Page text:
As more of our services move to rented virtual servers, applying centralised protective monitoring becomes more of a challenge.
Offerings such as Assuria’s Cloud Security Suite and Splunk’s Storm show the demand for elastic and easily configurable monitoring that can be deployed on cloud provisioned infrastructure.
Amazon has responded to these services by creating their own integrated monitoring solution, CloudWatch.
By running an agent on a provisioned service or host, log data can be collated via Identity and Access Management (IAM) defined users with secret access keys and a specific IAM role.
Depending on the level of monitoring access requested, logged events can range from hardware metrics to custom defined metric filters based on log file contents.
Alarms can then be configured via the AWS dashboard to trigger upon a metric filter being satisfied. For example Amazon gives examples of the following:
- Monitor HTTP response codes in Apache logs
- Receive alarms for errors in kernel logs
- Count exceptions in application logs
Following the definition of an alarm, an email confirming a subscription to the alarm identifier via AWS’ Simple Notification Service is sent.
Setting up the service is straightforward, with RPM packages and automated Python scripts covering the installation process for various server architectures and platforms including Linux and Microsoft Windows.
Monitoring traffic is then sent over a HTTPS connection to API endpoints specific to the monitoring region.
How it might be used
Performance metrics are likely to be used to dynamically increase resources to meet demands by defining actions to be performed upon an alarm being raised; adding an extra load balanced web server when throughput reaches a certain percentage, for example.
From a security perspective, it allows for integration with existing service output such as Apache’s access.log files, or Auditd’s audit.log.
For example, web servers would benefit from placing triggers on such files to provide a warning if the Apache process attempts to access /etc/passwd. This event could then be cross referenced with the access log and provisioned database logs to determine whether activity was malicious.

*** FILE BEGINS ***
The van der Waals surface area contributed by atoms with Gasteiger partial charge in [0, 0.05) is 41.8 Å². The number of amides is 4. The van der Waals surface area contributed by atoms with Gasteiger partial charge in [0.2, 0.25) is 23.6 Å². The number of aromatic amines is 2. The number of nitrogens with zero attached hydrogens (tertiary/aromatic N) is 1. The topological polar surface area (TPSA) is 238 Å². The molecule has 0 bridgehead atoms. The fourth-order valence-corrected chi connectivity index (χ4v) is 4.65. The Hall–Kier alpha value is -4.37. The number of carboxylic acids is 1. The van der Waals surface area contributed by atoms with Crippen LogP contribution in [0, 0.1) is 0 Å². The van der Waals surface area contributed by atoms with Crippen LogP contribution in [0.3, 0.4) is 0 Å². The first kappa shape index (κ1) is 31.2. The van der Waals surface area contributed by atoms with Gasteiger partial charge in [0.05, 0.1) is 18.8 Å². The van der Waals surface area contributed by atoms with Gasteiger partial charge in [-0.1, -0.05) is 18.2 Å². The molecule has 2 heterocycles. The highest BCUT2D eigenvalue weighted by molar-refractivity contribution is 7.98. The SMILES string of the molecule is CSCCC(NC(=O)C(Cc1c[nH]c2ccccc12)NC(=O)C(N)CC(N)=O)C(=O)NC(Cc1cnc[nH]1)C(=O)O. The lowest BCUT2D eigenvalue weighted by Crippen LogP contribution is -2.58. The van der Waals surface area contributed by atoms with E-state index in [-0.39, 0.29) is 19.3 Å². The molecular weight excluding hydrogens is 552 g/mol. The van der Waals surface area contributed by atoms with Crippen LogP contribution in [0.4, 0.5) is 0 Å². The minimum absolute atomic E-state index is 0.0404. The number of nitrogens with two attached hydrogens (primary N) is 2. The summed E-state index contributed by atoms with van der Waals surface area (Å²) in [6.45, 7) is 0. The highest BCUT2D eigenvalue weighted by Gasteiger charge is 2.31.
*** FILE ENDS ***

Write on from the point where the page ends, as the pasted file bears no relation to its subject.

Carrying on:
To test the system with a real world example, a filter was set up to log attempts to exploit the recent Shellshock vulnerability using the following simple steps:
Configure the logging agent to record entries to the /var/log/apache2/access.log file:
ubuntu@ip-172-31-41-94:~$ sudo python ./awslogs-agent-setup.py --region us-west-2 Launching interactive setup of CloudWatch Logs agent ... Step 1 of 5: Installing pip ...DONE Step 2 of 5: Downloading the latest CloudWatch Logs agent bits ... DONE Step 3 of 5: Configuring AWS CLI ... AWS Access Key ID [****************E34Q]: AWS Secret Access Key [****************JPjL]: Default region name [us-west-2]: Default output format [log]: Step 4 of 5: Configuring the CloudWatch Logs Agent ... Path of log file to upload [/var/log/syslog]: /var/log/apache2/access.log Destination Log Group name [/var/log/apache2/access.log]: Choose Log Stream name: 1. Use EC2 instance id. 2. Use hostname. 3. Custom. Enter choice : Choose Log Event timestamp format: 1. %b %d %H:%M:%S (Dec 31 23:59:59) 2. %d/%b/%Y:%H:%M:%S (10/Oct/2000:13:55:36) 3. %Y-%m-%d %H:%M:%S (2008-09-08 11:52:54) 4. Custom Enter choice : 2 Choose initial position of upload: 1. From start of file. 2. From end of file. Enter choice : 1
Define a metric filter to catch the payload of the exploit:
Upon receiving a request with that matched the filter, an alarm was raised and an email sent to the designated address:
Thus we are provided an effective centralized monitoring solution for all of the provisioned services offered by Amazon and the ability to use the existing AWS API means that log storage and processing capabilities can be expanded as you adopt other services or. Like any monitoring software though, the art is in the definition and tuning of the thresholds and alerts to avoid false positives without missing important data.
The following were used by NCC Group when putting this post together:
- Getting Started with CloudWatch
- Install and Configure the CloudWatch Logs Agent on an Existing EC2 Instance
- Monitoring Log Data
- Filtering Log Data
Published date: 02 October 2014
Written by: David Cash